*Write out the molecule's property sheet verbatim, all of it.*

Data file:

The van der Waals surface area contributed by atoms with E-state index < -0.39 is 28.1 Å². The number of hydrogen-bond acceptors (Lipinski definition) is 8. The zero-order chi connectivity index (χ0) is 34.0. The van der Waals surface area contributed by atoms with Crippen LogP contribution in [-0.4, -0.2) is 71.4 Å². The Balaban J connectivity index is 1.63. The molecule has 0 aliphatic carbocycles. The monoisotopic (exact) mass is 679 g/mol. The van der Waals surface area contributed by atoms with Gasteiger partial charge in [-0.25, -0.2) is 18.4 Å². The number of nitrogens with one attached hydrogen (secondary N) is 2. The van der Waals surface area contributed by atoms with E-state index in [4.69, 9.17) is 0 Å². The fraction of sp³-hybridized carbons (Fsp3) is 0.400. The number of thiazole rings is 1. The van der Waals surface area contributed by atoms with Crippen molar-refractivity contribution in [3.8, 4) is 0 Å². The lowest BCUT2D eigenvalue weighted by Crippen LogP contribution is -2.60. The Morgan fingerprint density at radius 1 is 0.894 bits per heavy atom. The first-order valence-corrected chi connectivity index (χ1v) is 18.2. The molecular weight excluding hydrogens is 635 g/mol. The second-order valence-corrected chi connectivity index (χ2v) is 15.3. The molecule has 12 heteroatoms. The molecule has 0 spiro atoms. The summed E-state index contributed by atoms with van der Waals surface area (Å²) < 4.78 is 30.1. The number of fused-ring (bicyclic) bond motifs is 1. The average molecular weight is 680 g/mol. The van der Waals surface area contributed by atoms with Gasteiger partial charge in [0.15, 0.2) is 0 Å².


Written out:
The van der Waals surface area contributed by atoms with E-state index < -0.39 is 28.1 Å². The number of hydrogen-bond acceptors (Lipinski definition) is 8. The zero-order chi connectivity index (χ0) is 34.0. The van der Waals surface area contributed by atoms with Crippen LogP contribution in [-0.4, -0.2) is 71.4 Å². The Balaban J connectivity index is 1.63. The molecule has 0 aliphatic carbocycles. The monoisotopic (exact) mass is 679 g/mol. The van der Waals surface area contributed by atoms with Gasteiger partial charge in [-0.25, -0.2) is 18.4 Å². The number of nitrogens with one attached hydrogen (secondary N) is 2. The van der Waals surface area contributed by atoms with E-state index in [4.69, 9.17) is 0 Å². The fraction of sp³-hybridized carbons (Fsp3) is 0.400. The number of thiazole rings is 1. The van der Waals surface area contributed by atoms with Crippen molar-refractivity contribution in [3.8, 4) is 0 Å². The lowest BCUT2D eigenvalue weighted by Crippen LogP contribution is -2.60. The Morgan fingerprint density at radius 1 is 0.894 bits per heavy atom. The first-order valence-corrected chi connectivity index (χ1v) is 18.2. The molecular weight excluding hydrogens is 635 g/mol. The second-order valence-corrected chi connectivity index (χ2v) is 15.3. The molecule has 12 heteroatoms. The molecule has 0 spiro atoms. The summed E-state index contributed by atoms with van der Waals surface area (Å²) < 4.78 is 30.1. The number of fused-ring (bicyclic) bond motifs is 1. The average molecular weight is 680 g/mol. The van der Waals surface area contributed by atoms with Gasteiger partial charge in [0.15, 0.2) is 0 Å².